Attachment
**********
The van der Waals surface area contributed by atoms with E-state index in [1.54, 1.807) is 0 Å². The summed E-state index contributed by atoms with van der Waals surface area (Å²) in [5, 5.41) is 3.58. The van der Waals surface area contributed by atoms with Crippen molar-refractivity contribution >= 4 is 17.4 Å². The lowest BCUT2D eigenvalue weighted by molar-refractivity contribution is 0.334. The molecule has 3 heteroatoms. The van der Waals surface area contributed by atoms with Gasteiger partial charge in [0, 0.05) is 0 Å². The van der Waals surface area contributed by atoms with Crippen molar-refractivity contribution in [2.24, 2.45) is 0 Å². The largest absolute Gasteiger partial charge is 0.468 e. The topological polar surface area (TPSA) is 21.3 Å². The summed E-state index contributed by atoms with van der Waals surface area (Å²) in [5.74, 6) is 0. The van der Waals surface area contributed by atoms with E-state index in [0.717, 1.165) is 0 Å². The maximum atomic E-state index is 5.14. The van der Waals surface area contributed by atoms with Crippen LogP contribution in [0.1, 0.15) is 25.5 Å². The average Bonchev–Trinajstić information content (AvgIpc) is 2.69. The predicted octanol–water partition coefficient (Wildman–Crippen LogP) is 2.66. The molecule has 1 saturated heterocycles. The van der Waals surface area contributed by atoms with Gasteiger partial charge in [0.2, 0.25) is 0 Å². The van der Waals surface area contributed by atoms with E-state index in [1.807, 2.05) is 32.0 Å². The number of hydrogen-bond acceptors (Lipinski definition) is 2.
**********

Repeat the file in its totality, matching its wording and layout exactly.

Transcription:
The van der Waals surface area contributed by atoms with E-state index in [1.54, 1.807) is 0 Å². The summed E-state index contributed by atoms with van der Waals surface area (Å²) in [5, 5.41) is 3.58. The van der Waals surface area contributed by atoms with Crippen molar-refractivity contribution >= 4 is 17.4 Å². The lowest BCUT2D eigenvalue weighted by molar-refractivity contribution is 0.334. The molecule has 3 heteroatoms. The van der Waals surface area contributed by atoms with Gasteiger partial charge in [0, 0.05) is 0 Å². The van der Waals surface area contributed by atoms with Crippen molar-refractivity contribution in [2.24, 2.45) is 0 Å². The largest absolute Gasteiger partial charge is 0.468 e. The topological polar surface area (TPSA) is 21.3 Å². The summed E-state index contributed by atoms with van der Waals surface area (Å²) in [5.74, 6) is 0. The van der Waals surface area contributed by atoms with E-state index in [0.717, 1.165) is 0 Å². The maximum atomic E-state index is 5.14. The van der Waals surface area contributed by atoms with Crippen LogP contribution in [0.1, 0.15) is 25.5 Å². The average Bonchev–Trinajstić information content (AvgIpc) is 2.69. The predicted octanol–water partition coefficient (Wildman–Crippen LogP) is 2.66. The molecule has 1 saturated heterocycles. The van der Waals surface area contributed by atoms with Gasteiger partial charge in [0.2, 0.25) is 0 Å². The van der Waals surface area contributed by atoms with E-state index in [1.807, 2.05) is 32.0 Å². The number of hydrogen-bond acceptors (Lipinski definition) is 2.